We pulled out of the compound and we were on the road. Mr Ademola filled us in, the task was simple: all we had to do was help move equipment – mainly ladders, while keeping our eyes open, the task force was to go from block to block and ensure that electrical bills had been paid. In the case of defaulters, they would climb the electrical poles and disconnect them from the power lines. It all sounded quite exciting, “just make sure you keep your eyes and ears open,” he concluded.

Sylvan and I had been leaning forward the whole time. Lawrence was more reserved. He had been on many of these trips before. His internship was ending in a few weeks. We leaned back, and in ten minutes, we were at the Seaview estate. The driver parked the car at the entrance. That was when I got the first hint of danger.

“Park the car facing outside Giwa, the boys here are rough. We might have to leave in a hurry,” said Mr Ademola. We climbed down, but I caught the sentence, my head swiveled sharply, “what does he mean?” I asked Lawrence. Unperturbed, he said “I don’t know, just concentrate and help me pull down the ladder.” I obliged but my palms were sweaty. Why might we have to leave in a hurry? We were on a government errand not doing anything wrong.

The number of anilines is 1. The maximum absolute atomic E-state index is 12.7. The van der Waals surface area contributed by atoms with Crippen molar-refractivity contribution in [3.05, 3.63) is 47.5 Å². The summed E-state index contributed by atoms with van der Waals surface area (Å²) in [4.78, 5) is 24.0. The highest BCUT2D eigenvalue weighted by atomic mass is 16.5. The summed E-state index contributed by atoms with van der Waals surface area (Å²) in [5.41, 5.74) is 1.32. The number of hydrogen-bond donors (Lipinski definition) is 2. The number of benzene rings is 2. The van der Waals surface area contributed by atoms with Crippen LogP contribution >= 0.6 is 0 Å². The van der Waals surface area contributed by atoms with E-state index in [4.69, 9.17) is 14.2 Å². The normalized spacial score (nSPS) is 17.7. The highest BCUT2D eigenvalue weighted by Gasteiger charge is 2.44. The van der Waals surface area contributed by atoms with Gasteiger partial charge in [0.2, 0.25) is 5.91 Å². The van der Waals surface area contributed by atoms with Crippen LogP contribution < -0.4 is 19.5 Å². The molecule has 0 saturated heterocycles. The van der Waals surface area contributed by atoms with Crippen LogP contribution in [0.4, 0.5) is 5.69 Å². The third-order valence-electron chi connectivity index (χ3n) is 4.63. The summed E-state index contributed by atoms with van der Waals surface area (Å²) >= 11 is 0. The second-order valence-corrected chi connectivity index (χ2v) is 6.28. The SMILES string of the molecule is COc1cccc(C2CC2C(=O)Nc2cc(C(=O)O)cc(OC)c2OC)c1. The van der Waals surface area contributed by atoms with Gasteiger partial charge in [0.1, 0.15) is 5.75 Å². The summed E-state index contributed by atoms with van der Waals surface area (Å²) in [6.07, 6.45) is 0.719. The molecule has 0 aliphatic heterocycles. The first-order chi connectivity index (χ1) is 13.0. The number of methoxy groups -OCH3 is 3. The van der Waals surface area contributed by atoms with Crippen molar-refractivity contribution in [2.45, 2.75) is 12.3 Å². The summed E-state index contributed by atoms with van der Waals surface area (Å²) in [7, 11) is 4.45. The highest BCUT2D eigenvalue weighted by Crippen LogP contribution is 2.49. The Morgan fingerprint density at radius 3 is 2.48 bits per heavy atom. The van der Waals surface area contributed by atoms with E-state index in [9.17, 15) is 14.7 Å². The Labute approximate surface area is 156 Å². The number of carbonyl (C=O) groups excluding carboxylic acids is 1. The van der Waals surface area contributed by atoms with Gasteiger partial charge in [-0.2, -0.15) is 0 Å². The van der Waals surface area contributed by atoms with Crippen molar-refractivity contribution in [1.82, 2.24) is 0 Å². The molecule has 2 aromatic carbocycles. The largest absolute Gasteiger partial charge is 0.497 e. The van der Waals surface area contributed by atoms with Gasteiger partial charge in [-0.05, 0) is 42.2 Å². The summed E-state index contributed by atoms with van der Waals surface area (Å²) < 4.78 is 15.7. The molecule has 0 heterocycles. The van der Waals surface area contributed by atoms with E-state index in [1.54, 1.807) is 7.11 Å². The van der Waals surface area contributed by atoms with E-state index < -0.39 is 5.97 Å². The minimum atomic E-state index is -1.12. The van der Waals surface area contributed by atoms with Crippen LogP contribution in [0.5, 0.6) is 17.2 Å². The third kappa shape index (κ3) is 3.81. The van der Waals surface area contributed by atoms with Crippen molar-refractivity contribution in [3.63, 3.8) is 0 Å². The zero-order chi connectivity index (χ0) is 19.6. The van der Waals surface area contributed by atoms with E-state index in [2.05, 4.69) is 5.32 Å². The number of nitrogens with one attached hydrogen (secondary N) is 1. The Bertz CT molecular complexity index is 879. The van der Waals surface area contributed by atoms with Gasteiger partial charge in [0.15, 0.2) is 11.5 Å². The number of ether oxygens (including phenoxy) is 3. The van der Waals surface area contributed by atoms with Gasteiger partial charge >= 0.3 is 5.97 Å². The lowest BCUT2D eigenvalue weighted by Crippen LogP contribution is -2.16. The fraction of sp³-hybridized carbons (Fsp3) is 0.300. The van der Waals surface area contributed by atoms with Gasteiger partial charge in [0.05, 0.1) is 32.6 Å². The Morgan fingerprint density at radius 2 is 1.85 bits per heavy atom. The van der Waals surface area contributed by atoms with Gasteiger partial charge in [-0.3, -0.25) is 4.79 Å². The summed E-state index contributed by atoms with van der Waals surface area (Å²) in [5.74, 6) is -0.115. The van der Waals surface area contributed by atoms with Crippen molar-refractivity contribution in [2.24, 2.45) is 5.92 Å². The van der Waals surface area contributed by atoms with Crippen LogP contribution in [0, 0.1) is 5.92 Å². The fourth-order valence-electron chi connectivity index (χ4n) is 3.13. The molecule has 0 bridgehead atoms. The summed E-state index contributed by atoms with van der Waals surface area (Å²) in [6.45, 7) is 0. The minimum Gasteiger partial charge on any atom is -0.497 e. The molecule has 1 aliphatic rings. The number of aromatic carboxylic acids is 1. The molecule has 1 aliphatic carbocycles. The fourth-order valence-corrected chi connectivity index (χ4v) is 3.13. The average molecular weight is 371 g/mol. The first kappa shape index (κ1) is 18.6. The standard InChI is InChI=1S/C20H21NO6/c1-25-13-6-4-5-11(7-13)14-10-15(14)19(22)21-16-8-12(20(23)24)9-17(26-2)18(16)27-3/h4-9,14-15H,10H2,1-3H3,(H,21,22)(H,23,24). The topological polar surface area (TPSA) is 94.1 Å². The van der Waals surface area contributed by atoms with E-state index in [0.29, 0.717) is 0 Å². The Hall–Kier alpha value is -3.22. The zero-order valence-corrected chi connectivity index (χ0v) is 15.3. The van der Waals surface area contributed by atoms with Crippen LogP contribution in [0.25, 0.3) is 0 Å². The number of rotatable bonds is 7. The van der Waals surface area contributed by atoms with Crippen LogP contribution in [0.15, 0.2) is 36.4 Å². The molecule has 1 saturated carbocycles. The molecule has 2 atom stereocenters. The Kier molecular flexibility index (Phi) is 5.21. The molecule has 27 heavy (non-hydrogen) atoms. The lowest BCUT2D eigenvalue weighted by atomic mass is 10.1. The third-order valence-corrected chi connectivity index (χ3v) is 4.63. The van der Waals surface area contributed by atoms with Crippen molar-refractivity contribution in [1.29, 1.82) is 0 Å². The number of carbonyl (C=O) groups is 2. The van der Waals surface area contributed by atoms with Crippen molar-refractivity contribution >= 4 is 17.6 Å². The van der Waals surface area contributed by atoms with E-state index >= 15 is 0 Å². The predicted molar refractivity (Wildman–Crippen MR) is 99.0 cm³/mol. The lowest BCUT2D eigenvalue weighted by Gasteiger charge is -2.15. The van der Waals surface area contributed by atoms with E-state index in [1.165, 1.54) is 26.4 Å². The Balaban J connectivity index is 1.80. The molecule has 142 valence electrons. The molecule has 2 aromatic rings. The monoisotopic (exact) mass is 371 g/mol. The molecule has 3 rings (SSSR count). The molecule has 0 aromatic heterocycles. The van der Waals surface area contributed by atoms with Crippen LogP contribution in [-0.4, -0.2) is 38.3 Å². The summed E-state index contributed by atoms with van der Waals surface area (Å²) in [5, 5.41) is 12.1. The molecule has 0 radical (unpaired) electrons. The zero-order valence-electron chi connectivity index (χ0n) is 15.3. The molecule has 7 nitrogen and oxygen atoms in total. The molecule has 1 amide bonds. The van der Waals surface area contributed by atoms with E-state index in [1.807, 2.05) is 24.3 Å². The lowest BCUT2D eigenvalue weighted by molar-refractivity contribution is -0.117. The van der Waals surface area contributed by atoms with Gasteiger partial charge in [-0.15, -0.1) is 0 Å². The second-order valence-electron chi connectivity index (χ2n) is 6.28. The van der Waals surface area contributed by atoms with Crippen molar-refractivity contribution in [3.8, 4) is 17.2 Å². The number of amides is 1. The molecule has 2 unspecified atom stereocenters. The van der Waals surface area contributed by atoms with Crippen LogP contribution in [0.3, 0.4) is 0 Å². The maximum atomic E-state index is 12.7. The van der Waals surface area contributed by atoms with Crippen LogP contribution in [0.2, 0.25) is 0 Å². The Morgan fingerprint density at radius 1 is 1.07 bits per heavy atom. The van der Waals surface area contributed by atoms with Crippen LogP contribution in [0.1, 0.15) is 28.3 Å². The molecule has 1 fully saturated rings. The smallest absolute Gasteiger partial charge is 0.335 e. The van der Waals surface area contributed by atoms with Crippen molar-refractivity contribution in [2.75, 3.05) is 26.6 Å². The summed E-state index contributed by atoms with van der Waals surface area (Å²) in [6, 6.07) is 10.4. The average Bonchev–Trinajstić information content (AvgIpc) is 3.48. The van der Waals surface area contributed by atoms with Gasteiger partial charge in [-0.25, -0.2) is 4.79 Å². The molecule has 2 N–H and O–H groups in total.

The first ten or so blocks were easy, we only had to disconnect the fifth flat of block seven, it was empty, and since no one was paying the bills, Mr Ademola decided it should be disconnected. Lawrence, with Sylva’s help, set up the ladder. I handed the technician his gloves and pliers, and in less than five minutes it was done. We rolled up the wires and continued moving.

We walked past a group of young men, engaging in a lively discussion about a football match the previous day. As soon as we got closer, their conversation slowed, and I thought I heard a few snickers, but since the others in the group didn’t respond, I ignored them too. We soon worked our way down the estate, I glanced back and noticed that the boys were no longer where we passed them. Now I was sure something was wrong with the whole trip. The next few houses, I kept my eyes and ears open, Mr Ademola soon noticed my lack of attention, when the pliers slipped from my hand, but he only smiled, the kind of smile that said “don’t worry, it will be alright.”

By now I was tense and ready, the next block was difficult, all the tenants owed huge sums, and unfortunately they were all at home, and we couldn’t just disconnect them. They were haranguing us, shouting and screaming, even threatening to pull down anyone who dared to climb the ladder.